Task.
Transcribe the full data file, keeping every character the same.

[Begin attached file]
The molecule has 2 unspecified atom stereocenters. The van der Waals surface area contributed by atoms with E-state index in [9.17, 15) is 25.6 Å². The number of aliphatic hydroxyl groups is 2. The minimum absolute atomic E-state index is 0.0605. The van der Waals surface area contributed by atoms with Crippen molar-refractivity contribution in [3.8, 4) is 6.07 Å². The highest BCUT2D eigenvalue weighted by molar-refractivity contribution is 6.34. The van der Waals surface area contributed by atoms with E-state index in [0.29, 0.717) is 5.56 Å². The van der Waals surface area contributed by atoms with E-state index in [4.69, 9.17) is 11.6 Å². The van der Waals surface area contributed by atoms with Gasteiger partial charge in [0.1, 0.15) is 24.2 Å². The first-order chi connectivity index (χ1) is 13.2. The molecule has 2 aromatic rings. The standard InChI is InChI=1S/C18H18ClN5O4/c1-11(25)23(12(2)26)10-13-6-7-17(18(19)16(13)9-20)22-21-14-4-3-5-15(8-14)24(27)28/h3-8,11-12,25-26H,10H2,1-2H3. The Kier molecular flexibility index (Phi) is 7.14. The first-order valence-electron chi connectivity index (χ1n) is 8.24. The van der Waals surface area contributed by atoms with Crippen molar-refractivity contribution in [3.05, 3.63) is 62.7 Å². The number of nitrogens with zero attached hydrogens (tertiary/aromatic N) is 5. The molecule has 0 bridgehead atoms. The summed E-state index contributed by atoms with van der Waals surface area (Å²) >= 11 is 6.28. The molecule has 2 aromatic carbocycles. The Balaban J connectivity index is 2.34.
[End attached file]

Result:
The molecule has 2 unspecified atom stereocenters. The van der Waals surface area contributed by atoms with E-state index in [9.17, 15) is 25.6 Å². The number of aliphatic hydroxyl groups is 2. The minimum absolute atomic E-state index is 0.0605. The van der Waals surface area contributed by atoms with Crippen molar-refractivity contribution in [3.8, 4) is 6.07 Å². The highest BCUT2D eigenvalue weighted by molar-refractivity contribution is 6.34. The van der Waals surface area contributed by atoms with E-state index in [0.29, 0.717) is 5.56 Å². The van der Waals surface area contributed by atoms with E-state index in [4.69, 9.17) is 11.6 Å². The van der Waals surface area contributed by atoms with Gasteiger partial charge in [0.1, 0.15) is 24.2 Å². The first-order chi connectivity index (χ1) is 13.2. The molecule has 2 aromatic rings. The standard InChI is InChI=1S/C18H18ClN5O4/c1-11(25)23(12(2)26)10-13-6-7-17(18(19)16(13)9-20)22-21-14-4-3-5-15(8-14)24(27)28/h3-8,11-12,25-26H,10H2,1-2H3. The Kier molecular flexibility index (Phi) is 7.14. The first-order valence-electron chi connectivity index (χ1n) is 8.24. The van der Waals surface area contributed by atoms with Crippen molar-refractivity contribution in [3.05, 3.63) is 62.7 Å². The number of nitrogens with zero attached hydrogens (tertiary/aromatic N) is 5. The molecule has 0 bridgehead atoms. The summed E-state index contributed by atoms with van der Waals surface area (Å²) >= 11 is 6.28. The molecule has 2 aromatic carbocycles. The Balaban J connectivity index is 2.34.